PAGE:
Teachers’ Perceptions of the Interactive Boards for Teaching and Learning: The Case of Arab Teachers in Israel

Teachers’ Perceptions of the Interactive Boards for Teaching and Learning: The Case of Arab Teachers in Israel

Essa Alfahel, Wajeeh Daher, Jamal Abu-Hussain
Copyright: © 2012 |Pages: 18
DOI: 10.4018/jea.2012010103
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The interactive board is an integral part of the modern classrooms and a tool that teachers utilize for its didactic and pedagogic potentialities. The main goal of this research was to examine teachers’ perceptions of the educational aspects (pedagogic, didactic, technical-pedagogic and technical-didactic) of the interactive board for teaching and learning in the Arab sector in Israel, where interactive boards have been introduced into the classrooms for almost two years. Three hundred ninety five teachers from three school types (primary, middle and secondary) from different districts participated in the research. A questionnaire was built to examine teachers’ perceptions in the four educational aspects. The research findings show that teachers from the three school types had positive perceptions of the interactive boards for teaching and learning. Further, significant differences were found in teachers’ perceptions of the interactive boards that could be attributed to school’s type and experience of teachers in using the interactive board in the classroom. Moreover, no significant differences were found in teachers’ perceptions that could be attributed to participating in a preparatory workshop or to gender.
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Literature Review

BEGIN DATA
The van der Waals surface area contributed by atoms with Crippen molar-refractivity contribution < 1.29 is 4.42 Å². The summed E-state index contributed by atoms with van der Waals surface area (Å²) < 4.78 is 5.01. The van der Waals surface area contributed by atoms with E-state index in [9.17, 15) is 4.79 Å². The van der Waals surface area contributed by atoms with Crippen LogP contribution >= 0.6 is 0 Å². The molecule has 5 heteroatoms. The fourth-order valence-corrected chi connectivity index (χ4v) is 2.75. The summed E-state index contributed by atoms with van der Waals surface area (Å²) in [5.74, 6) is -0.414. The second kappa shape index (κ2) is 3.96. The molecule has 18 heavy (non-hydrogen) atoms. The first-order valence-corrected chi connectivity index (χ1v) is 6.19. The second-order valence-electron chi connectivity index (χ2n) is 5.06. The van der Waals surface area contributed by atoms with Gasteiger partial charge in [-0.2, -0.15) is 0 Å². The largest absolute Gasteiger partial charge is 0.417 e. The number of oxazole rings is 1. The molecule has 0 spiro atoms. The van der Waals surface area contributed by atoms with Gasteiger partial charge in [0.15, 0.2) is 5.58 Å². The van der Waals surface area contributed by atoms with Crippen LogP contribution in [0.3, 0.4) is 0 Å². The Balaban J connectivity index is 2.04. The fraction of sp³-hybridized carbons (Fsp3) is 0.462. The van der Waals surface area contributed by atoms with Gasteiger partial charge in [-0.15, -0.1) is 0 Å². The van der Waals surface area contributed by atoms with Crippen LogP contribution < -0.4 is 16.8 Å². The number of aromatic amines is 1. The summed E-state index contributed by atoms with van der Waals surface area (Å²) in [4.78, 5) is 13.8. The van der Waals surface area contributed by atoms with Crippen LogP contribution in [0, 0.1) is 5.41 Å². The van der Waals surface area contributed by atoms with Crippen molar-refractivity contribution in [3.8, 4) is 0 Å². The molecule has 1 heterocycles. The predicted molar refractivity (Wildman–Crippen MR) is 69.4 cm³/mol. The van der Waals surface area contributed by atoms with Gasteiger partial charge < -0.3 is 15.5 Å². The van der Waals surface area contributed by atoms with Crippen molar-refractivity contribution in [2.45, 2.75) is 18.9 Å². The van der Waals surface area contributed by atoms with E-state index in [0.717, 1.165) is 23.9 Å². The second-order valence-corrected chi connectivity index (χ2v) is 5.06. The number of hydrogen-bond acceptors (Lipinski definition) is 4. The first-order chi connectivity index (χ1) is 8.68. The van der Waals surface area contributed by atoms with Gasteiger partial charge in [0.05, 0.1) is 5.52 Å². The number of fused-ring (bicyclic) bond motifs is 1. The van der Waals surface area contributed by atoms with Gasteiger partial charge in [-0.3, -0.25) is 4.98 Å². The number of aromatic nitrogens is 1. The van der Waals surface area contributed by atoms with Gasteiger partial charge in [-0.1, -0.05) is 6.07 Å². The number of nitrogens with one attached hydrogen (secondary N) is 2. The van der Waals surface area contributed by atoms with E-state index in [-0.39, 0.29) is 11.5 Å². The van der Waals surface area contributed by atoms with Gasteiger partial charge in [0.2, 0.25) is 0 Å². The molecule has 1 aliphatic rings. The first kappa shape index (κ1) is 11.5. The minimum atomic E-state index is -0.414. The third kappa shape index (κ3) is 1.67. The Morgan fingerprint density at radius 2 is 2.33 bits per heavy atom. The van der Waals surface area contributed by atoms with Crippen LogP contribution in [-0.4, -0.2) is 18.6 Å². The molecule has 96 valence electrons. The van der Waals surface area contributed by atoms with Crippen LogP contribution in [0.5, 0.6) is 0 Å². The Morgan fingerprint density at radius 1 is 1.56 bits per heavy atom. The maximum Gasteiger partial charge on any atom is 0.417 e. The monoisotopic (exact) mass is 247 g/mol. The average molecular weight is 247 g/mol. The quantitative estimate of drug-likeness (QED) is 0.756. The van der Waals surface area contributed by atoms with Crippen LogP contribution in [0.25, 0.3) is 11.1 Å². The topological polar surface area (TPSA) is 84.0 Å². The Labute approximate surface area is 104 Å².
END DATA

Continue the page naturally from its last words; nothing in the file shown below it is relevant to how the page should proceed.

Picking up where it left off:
Researchers point that interactive boards help change, improve or add to the teaching methods of teachers who use them in the classroom (Cuthell, 2002; Latham, 2002; Levy, 2002 & Jones & Vincent, 2010). Cuthell (2002), for example, administered a questionnaire in internet sites about teachers' opinions regarding the use of interactive boards in learning in elementary and middle schools. The findings show that when the interactive boards are installed in the classrooms and when the teachers have the required skills for using those interactive boards, a technological environment will be created which will support teachers and enable the transformation of their teaching methods to ones that are appropriated for the diverse population of their students.

Interactive boards add more resources and strategies to the teaching methods of teachers, enabling them to use more efficiently learning resources (Cuthell, 2002; Glover & Miller, 2001; Campbell & Kent, 1998; Levy, 2002). At the same time, they help teachers provide the students with more challenging learning opportunities (Latham, 2002). Levy (2002), for example, found that teachers looked at the interactive boards as aiding in presenting information and learning resources (as the easiness with which it is possible to draw on a greater number and wider variety of information and learning resources), in facilitating classroom interaction and activity (as freeing up time for interaction and task-related activity), and in their educational impact (as helping teachers to give more effective explanations).

Interactive boards not only contribute to the teacher but to the student too, supporting his learning - enabling understanding, concentrating, presenting information, remembering, thinking processes, and causing motivation (Kuzminsky, 2008; Levy, 2002; Schmid, 2008; Wall, Higgins, & Smith, 2005); stimulating learning - through increasing motivation, fun, self confidence, attention, and interest (Beeland, 2002; Wall, Higgins, & Smith, 2005); providing preferred learning approaches - through supporting different learning styles: visual, audio, verbal-social, and kinesthetic (Schmid, 2008; Wall, Higgins, & Smith, 2005); making students involved more interactively in learning and more focused on the learning material (Latham, 2002; Levy, 2002); enabling connectedness in an easy way - with the software, the hardware, and the multimedia (Wall, Higgins, & Smith, 2005); enabling wide range of learning resources and materials (Cuthell, 2002; Schmid, 2008) and increasing the student’s achievement (Kuzminsky, 2008; Lewin et al., 2008).

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